Website spotlight: Increasing nurses’ competency with geriatric patients

Staff Development Weekly: Insight on Evidence-Based Practice in Education, June 18, 2010

A hospital stay often increases confusion and anxiety in patients with Alzheimer's disease or dementia, complicating the care of their primary diagnosis and potentially lengthening their stay. With an aging population, acute care hospitals are seeing more elderly patients, increasing the need for nurses competent in geriatrics and gerontology.

One hospital is focusing on dementia patients' needs through nurse training and environmental changes. Glen Cove hospital in New York, part of the North Shore-Long Island Jewish Health System, now has more nurses qualified in Alzheimer's care than any other acute care facility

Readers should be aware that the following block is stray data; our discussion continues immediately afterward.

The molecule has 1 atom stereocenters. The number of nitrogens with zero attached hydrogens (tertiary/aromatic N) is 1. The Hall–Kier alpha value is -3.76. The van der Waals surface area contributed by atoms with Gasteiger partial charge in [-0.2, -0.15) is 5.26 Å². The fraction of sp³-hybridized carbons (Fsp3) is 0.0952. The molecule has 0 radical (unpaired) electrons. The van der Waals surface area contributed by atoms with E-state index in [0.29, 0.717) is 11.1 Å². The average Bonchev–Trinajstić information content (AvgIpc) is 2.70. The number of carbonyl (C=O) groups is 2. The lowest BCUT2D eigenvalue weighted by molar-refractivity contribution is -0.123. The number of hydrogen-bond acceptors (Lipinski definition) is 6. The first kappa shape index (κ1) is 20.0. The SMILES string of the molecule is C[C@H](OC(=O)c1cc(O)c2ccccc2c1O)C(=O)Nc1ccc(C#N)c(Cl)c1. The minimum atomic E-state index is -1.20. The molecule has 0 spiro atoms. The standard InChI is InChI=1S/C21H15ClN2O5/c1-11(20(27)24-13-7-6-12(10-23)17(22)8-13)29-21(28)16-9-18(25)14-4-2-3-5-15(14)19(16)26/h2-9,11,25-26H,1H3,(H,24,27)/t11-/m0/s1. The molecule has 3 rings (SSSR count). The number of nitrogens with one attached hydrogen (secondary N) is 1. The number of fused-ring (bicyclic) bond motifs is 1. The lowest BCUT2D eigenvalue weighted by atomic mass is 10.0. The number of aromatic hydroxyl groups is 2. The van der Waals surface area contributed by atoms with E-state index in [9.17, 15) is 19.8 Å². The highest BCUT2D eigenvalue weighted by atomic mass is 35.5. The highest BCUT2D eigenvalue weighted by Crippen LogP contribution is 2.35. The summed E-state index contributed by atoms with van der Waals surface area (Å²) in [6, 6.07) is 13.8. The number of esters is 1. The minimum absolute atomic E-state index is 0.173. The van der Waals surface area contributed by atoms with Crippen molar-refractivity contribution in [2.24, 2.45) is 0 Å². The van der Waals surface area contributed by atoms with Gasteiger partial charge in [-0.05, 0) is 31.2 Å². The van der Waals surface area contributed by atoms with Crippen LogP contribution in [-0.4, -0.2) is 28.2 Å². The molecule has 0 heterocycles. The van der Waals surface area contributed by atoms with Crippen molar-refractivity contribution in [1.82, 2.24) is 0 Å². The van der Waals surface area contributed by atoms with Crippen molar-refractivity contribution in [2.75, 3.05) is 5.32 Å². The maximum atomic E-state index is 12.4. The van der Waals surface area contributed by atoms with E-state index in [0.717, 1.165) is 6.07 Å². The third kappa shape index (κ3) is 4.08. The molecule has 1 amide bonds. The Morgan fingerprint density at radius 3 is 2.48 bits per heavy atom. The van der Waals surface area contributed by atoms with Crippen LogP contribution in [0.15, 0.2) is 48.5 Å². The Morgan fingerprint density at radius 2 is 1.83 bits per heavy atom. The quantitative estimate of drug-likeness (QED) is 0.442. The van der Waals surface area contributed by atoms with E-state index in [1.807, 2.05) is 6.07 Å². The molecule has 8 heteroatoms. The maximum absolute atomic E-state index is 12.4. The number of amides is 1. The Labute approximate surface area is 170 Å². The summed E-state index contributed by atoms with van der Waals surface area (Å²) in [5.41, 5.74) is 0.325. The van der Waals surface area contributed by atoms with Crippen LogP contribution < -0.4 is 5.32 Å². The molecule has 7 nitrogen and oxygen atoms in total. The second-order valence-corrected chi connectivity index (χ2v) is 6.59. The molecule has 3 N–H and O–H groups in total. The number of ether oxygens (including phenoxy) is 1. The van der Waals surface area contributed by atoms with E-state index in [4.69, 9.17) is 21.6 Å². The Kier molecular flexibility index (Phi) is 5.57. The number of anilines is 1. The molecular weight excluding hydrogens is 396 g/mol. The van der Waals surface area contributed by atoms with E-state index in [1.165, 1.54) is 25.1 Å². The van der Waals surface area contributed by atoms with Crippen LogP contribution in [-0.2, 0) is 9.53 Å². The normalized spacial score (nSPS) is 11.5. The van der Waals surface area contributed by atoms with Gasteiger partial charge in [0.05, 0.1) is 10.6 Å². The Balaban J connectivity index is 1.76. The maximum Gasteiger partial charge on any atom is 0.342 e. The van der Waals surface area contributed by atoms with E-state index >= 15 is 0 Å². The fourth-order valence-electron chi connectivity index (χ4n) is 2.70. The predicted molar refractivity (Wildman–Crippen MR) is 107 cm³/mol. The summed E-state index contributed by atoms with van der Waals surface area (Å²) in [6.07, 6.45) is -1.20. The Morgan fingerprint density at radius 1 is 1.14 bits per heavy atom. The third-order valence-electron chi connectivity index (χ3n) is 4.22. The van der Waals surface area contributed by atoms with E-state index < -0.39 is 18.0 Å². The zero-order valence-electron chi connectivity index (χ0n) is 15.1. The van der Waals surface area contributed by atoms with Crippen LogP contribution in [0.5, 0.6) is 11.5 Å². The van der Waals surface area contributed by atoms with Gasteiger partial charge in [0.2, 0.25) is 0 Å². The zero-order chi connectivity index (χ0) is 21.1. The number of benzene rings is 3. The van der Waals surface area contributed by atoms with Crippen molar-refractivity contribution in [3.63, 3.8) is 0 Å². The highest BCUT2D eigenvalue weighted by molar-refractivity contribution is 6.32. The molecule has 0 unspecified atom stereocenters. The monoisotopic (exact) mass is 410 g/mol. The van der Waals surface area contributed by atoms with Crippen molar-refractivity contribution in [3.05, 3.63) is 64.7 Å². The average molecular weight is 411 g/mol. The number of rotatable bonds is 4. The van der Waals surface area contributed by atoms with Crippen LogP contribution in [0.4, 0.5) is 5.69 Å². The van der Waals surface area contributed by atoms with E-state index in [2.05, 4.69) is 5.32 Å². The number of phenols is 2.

The idea to improve care of the Alzheimer's and dementia population came out of a joint meeting with representatives from local nursing homes, says Susan Kwiatek, associate executive director for patient services at Glen Cove. The community hospital serves three nursing homes and several assisted living facilities.

"Average life expectancy has gone up and we're seeing more and more patients who are elderly and have Alzheimer's or dementia. We wanted to create a continuum of care in the best interest of patients," says Kwiatek. "We wanted to ensure a safe and comfortable environment, and also the respect and dignity of our patents."

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